Our response to these arguments is clear. Unions are not Luddites, and we recognise that the world of work is changing. But to understand these changes, we need to recognise that we’ve seen shifts in the balance of power in the workplace that go well beyond the replacement of a paper schedule with an app.

Years of attacks on trade unions have reduced workers’ bargaining power. This is key to understanding today’s world of work. Economic theory says that the near full employment rates should enable workers to ask for higher pay – but we’re still in the middle of the longest pay squeeze for 150 years.

And while fears of mass unemployment didn’t materialise after the economic crisis, we saw working people increasingly forced to accept jobs with less security, be it zero-hours contracts, agency work, or low-paid self-employment.

The key test for us is not whether new laws respond to new technology. It’s whether they harness it to make the world of work better, and give working people the confidence they need to negotiate better rights.

Don’t get me wrong. Matthew Taylor’s review is not without merit. We support his call for the abolishment of the Swedish Derogation – a loophole that has allowed employers to get away with paying agency workers less, even when they are doing the same job as their permanent colleagues.

Guaranteeing all workers the right to sick pay would make a real difference, as would asking employers to pay a higher rate for non-contracted hours. Payment for when shifts are cancelled at the last minute, as is now increasingly the case in the United States, was a key ask in our submission to the review.

But where the report falls short is not taking power seriously. 

The proposed new "dependent contractor status" carries real risks of downgrading people’s ability to receive a fair day’s pay for a fair day’s work. Here new technology isn’t creating new risks – it’s exacerbating old ones that we have fought to eradicate.

It’s no surprise that we are nervous about the return of "piece rates" or payment for tasks completed, rather than hours worked. Our experience of these has been in sectors like contract cleaning and hotels, where they’re used to set unreasonable targets, and drive down pay. Forgive us for being sceptical about Uber’s record of following the letter of the law.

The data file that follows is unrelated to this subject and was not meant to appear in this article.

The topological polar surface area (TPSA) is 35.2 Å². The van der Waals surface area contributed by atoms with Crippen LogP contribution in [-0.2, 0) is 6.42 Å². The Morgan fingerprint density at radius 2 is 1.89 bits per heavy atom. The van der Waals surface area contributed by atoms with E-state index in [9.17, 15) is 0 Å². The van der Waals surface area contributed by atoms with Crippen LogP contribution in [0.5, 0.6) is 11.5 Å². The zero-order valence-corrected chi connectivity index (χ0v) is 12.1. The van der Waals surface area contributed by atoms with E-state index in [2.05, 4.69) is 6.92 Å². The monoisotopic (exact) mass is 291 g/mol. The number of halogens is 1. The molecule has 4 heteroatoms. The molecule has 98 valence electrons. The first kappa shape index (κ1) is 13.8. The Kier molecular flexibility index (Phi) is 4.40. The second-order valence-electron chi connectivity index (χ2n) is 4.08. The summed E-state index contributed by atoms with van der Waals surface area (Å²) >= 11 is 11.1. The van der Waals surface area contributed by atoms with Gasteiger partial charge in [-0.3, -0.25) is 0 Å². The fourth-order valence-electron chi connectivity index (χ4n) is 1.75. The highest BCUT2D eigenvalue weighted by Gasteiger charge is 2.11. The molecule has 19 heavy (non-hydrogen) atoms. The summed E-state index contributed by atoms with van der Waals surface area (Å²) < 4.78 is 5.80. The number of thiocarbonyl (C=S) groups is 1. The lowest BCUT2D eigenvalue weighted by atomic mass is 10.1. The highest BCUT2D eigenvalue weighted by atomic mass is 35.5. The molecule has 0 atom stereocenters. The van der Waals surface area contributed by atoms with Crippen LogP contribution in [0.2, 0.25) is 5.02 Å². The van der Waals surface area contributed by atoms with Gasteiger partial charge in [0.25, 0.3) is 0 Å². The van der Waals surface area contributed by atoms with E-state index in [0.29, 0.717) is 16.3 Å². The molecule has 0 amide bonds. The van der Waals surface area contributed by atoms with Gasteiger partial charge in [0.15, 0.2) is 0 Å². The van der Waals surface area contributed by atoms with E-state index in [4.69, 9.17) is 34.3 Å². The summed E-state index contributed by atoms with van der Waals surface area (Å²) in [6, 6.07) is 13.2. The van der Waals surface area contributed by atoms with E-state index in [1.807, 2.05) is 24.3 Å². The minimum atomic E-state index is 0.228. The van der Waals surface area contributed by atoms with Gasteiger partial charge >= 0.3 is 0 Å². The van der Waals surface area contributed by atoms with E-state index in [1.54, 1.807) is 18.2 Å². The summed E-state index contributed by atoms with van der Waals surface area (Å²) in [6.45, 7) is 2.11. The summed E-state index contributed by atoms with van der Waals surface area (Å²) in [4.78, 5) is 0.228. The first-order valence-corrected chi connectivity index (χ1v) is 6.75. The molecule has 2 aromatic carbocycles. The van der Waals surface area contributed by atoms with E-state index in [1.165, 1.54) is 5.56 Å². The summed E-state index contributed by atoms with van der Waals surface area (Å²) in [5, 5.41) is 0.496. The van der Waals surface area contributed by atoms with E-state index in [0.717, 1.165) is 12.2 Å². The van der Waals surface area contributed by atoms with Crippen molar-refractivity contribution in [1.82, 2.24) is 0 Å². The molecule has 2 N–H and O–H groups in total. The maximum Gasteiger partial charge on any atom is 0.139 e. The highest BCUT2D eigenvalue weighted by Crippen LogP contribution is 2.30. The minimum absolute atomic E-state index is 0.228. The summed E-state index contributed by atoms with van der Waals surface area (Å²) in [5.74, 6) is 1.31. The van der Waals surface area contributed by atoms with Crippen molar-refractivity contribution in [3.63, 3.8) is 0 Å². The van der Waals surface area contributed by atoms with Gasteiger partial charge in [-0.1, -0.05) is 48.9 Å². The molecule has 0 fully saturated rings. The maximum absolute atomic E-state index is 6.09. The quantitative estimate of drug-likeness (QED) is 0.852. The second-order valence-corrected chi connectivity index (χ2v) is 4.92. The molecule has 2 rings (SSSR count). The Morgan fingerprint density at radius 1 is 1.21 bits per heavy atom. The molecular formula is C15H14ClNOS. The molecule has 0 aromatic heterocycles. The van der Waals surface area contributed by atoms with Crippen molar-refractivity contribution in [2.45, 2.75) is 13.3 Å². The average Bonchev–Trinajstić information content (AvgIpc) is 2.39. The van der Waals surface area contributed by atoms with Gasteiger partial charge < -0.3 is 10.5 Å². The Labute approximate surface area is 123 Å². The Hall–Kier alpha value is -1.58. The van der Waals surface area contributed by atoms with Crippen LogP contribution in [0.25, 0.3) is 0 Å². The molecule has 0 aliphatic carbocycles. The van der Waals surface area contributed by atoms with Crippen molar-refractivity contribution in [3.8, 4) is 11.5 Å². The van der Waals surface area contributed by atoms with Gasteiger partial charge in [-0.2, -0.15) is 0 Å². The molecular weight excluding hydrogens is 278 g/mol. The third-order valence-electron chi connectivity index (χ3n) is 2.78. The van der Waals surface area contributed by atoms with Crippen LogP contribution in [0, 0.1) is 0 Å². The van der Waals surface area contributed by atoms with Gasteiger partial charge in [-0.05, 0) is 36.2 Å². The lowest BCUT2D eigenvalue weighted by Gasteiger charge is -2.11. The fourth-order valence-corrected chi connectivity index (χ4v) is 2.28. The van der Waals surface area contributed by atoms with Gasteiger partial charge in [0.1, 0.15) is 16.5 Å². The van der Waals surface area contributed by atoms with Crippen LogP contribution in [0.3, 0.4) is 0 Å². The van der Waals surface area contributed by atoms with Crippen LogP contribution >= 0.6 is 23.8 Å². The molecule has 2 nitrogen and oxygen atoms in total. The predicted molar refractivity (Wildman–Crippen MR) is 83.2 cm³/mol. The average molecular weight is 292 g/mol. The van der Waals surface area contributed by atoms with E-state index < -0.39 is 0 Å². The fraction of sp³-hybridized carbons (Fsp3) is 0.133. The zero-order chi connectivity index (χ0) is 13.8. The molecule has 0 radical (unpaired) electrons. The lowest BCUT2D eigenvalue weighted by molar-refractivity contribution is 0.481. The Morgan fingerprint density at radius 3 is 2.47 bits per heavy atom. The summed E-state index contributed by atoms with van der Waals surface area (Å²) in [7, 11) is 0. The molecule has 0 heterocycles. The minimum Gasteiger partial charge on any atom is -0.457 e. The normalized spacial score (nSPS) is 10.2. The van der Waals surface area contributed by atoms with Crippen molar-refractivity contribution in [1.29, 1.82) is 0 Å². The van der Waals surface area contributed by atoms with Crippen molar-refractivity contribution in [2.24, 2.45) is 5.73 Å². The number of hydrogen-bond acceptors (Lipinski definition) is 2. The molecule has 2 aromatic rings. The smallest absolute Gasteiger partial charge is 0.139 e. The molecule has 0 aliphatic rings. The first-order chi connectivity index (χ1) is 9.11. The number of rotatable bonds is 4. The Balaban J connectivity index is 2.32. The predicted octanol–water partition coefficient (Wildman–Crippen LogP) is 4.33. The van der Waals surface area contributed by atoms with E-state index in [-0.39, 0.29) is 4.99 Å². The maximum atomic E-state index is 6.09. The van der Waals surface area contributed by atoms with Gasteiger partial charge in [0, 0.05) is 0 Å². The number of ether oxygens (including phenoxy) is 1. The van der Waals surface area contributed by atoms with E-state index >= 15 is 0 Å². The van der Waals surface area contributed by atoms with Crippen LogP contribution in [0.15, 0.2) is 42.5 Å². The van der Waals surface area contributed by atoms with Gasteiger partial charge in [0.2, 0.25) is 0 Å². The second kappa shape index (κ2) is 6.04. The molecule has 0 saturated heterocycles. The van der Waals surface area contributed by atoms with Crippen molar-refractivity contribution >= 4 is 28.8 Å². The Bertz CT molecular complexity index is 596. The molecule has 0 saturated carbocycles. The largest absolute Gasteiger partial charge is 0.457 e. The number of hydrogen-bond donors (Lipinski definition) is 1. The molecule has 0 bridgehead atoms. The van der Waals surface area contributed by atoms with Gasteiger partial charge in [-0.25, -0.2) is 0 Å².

Taylor’s proposals on zero-hours contracts also miss the point. Those on zero hours contracts – working in low paid sectors like hospitality, caring, and retail - are dependent on their boss for the hours they need to pay their bills. A "right to request" guaranteed hours from an exploitative boss is no right at all for many workers. Those in insecure jobs are in constant fear of having their hours cut if they speak up at work. Will the "right to request" really change this?

Tilting the balance of power back towards workers is what the trade union movement exists for. But it’s also vital to delivering the better productivity and growth Britain so sorely needs.

There is plenty of evidence from across the UK and the wider world that workplaces with good terms and conditions, pay and worker voice are more productive. That’s why the OECD (hardly a left-wing mouth piece) has called for a new debate about how collective bargaining can deliver more equality, more inclusion and better jobs all round.

We know as a union movement that we have to up our game. And part of that thinking must include how trade unions can take advantage of new technologies to organise workers.

We are ready for this challenge. Our role isn’t to stop changes in technology. It’s to make sure technology is used to make working people’s lives better, and to make sure any gains are fairly shared.

Frances O'Grady is the General Secretary of the TUC.